Coaches tend to be more pragmatic. Take Boston’s Brad Stevens, who told Chris Mannix on The Vertical Podcast that tests in a couple of weeks will show if Thomas is ready for camp.

“He has another follow-up and another scan in the early part of September. Obviously, it’s been a lot of appropriate rest, a lot of rehab. There have been some good strides here certainly in the last month or few weeks, but we’re not going to know that until after that early September timeframe.”

The Celtics are understandably going to be cautious with Thomas, while Thomas wants to prove he is healthy and has no ill effects from the injury as he enters a contract year (one where he expects to get PAID). Also, the Celtics could use him in camp as they start to figure out how he and Gordon Hayward can share playmaking duties.

Still, from the outset, the timelines have suggested he should be ready for camp in late September. Coaches are just cautious on these things by nature.

Allen Iverson predicts LeBron James will win MVP

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LeBron James has four NBA MVP trophies in his case. (Does he keep that case in his home in Akron or the one in Los Angeles… that’s a question for another day.) Only Kareem Abdul-Jabbar (six) and Michael Jordan (five) have more.

Could LeBron James add a fifth to his case this season?

Allen Iverson said yes at last weekend’s Big3 playoffs in Seattle.

LeBron was fourth in preseason odds to win the MVP at 15/2, behind Russell Westbrook, Kevin Durant, and Kawhi Leonard.

To me, LeBron could be a good bet. If/when Kyrie Irving is traded, the chances of LeBron getting the MVP go up. If LeBron puts up impressive numbers (again) and leads a depleted Cavaliers team to a top two seed in the East, he is certainly going to be in consideration. And should be.

It’s a long season, and personally, I think you need to get midway through the season before seriously considering the year-end awards. But history says LeBron will be in the mix, and Allen Iverson could be proven prophetic.

Phoenix Suns with quality solar eclipse joke on Twitter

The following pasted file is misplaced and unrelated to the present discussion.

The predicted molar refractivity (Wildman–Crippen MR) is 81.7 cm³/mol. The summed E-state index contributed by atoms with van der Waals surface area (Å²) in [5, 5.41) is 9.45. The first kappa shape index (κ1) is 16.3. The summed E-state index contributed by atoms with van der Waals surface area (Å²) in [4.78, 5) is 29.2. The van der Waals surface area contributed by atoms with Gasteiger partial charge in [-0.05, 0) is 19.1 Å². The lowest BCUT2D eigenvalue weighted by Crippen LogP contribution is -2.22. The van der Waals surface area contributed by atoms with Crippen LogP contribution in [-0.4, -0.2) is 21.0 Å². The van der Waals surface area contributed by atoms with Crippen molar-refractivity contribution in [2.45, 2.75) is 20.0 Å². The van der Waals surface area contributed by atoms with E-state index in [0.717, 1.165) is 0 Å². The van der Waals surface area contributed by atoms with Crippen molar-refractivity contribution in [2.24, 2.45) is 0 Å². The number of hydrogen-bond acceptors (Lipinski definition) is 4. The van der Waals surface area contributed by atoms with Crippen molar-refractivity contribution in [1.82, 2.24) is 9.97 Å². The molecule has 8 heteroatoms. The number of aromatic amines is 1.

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With the cooler-than-I-expected solar eclipse on Monday came a lot of bad solar eclipse jokes on Twitter. Because that’s what Twitter does. Especially the NBA Twitterverse. We knew a lot of “where on the flat earth will Kyrie Irving watch the eclipse?” jokes were coming.

There were a couple of good ones, however.

Appropriately, the Phoenix Suns won the day.

One personal favorite here, an old meme that never goes out of style.

Report: Other small-market teams championing Pacers’ tampering allegation against Lakers

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The NBA, at the Pacers’ request, is investigating whether the Lakers tampered by making impressible contact with Paul George.

Bob Kravitz of WTHR

In fact, there’s word that other small- and mid-market team officials have reached out to the Pacers and told them, “Good for you. Fight the good fight.”

Small-market teams whine too much about the disadvantages they face, but tampering isn’t really a market-size issue. Remember, under Mitch Kupchak, the Lakers were known as the only team that didn’t tamper.

The Lakers have advantages because George is from the area, and Los Angeles offers immense marketability. That’d be true whether or not they contacted George or his agent before he officially became a free agent.

I understand the desire to take down the big, bad Lakers – especially now that they appear poised to become truly big and bad again. But it’s hard to find a team that can cast a stone at them from anywhere other than a glass house.